It’s never easy to watch someone you love suffer. For people experiencing grief, help is often hard to find. Some people avoid grieving loved ones because they don’t know what to say or do. You don’t have to be an expert on grief to help, though. Simply reaching out is often all it takes to help a loved one weather the storm of mourning.
Acknowledge the Grief
You might worry that bringing up the source of the grief will only make your loved one sadder. But for a grieving person, the source of the grief is omnipresent, and if you ignore his or her grief, it can seem like you don’t care. Don’t force your friend to talk about it, but do ask how he or she is doing. When your loved one is ready to talk, be prepared to provide a supportive, nonjudgmental ear.
Provide an Outlet or Distraction
If you’re not sure of what to say, plan an outing instead. Grieving people can feel isolated and alone, and often don’t have enough energy to plan outings on their own. This, of course, leads to further isolation, which can make the grief worse. Steer clear of outings that require a lot of energy, such as fancy dinners. Instead, try something easy like a coffee date or walk around the block. If your loved one can’t muster the energy to go out, go to him or her instead with a movie, a takeout dinner, or a comforting mug of tea.
Encourage Seeking Help
Feeling devastated in the face of a loss is normal. Abandoning all responsibilities, experiencing thoughts of suicide, or grief that is severe and lasts for months, though, can signal an underlying mental health concern. If you’re concerned about the way a loved one is coping with his or her grief, encourage them to talk to a therapist or call a hotline. If your loved one gives you permission, you might even make the appointment for them or go with them to the first meeting.
Don’t Push Your Own Opinions
Everyone grieves differently, and trying to argue someone out of grief is a losing proposition. Never minimize the loss or tell your loved one that she or he should be over it by now. There’s no “right” way to grieve, and it’s easy to judge grief from the outside. But when someone they love judges them, it typically only makes a grieving person’s pain worse. It also means your loved one is unlikely to call you if she or he needs help.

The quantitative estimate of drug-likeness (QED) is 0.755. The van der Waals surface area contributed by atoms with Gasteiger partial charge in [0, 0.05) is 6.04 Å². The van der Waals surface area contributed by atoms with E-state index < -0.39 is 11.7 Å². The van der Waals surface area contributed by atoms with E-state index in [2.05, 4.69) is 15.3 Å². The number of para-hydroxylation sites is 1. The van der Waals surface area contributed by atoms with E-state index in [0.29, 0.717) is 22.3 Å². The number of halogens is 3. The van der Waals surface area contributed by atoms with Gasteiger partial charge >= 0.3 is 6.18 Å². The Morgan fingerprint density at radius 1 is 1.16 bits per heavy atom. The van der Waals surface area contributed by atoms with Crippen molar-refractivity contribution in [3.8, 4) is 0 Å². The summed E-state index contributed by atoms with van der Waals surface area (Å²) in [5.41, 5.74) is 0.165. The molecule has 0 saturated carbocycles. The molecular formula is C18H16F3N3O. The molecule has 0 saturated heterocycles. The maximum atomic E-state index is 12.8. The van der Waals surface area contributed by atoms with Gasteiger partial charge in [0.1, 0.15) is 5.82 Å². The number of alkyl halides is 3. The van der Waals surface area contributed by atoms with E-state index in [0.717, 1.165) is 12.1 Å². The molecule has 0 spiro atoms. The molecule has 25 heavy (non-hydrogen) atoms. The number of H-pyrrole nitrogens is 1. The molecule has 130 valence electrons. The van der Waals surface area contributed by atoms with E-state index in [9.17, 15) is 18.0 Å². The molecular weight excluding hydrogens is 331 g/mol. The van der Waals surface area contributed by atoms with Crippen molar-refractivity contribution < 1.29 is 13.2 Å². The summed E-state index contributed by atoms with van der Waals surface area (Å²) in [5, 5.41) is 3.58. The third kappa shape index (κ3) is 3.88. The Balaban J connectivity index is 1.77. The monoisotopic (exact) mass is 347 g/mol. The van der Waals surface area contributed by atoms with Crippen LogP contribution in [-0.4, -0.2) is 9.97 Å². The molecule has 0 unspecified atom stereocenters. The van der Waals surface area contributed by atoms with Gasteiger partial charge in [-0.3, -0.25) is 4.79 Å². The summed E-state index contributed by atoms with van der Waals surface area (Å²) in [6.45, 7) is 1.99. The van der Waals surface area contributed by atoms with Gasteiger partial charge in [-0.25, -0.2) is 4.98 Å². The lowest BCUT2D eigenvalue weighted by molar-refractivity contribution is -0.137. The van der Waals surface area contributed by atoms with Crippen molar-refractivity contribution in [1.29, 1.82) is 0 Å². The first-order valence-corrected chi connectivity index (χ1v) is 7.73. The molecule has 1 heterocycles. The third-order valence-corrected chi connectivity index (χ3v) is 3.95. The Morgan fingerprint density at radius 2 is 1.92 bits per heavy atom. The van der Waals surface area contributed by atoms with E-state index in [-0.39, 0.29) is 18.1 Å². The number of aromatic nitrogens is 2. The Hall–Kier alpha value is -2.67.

Help Your Loved One Make Good Choices
Some people experiencing grief turn to drugs, alcohol, excessive dieting, or dangerous risk-taking to numb their feelings. Help your loved one make good choices by encouraging healthy eating and a regular schedule. If you’re concerned about a grieving person’s lifestyle, tell them so, and be prepared to offer help in achieving a better life. You might, for example, bring your loved one a healthy meal, tell him or her to call you when a craving for drugs or alcohol strikes, or encourage him or her to attend a 12-step meeting or support group.
Grief can be challenging, and the pain of a loss can linger for a long time. With sensitive care and a supportive environment, though, your loved one can get back to normal, even if the grief seems impossible to bear right now.
- Helping others cope with grief [PDF]. (2001). Sheldon: LifeCare, Inc.
- McMullen, L. (2013, August 7). 7 ways to help a loved one grieve. Retrieved from http://health.usnews.com/health-news/health-wellness/articles/2013/08/07/7-ways-to-help-a-loved-one-grieve
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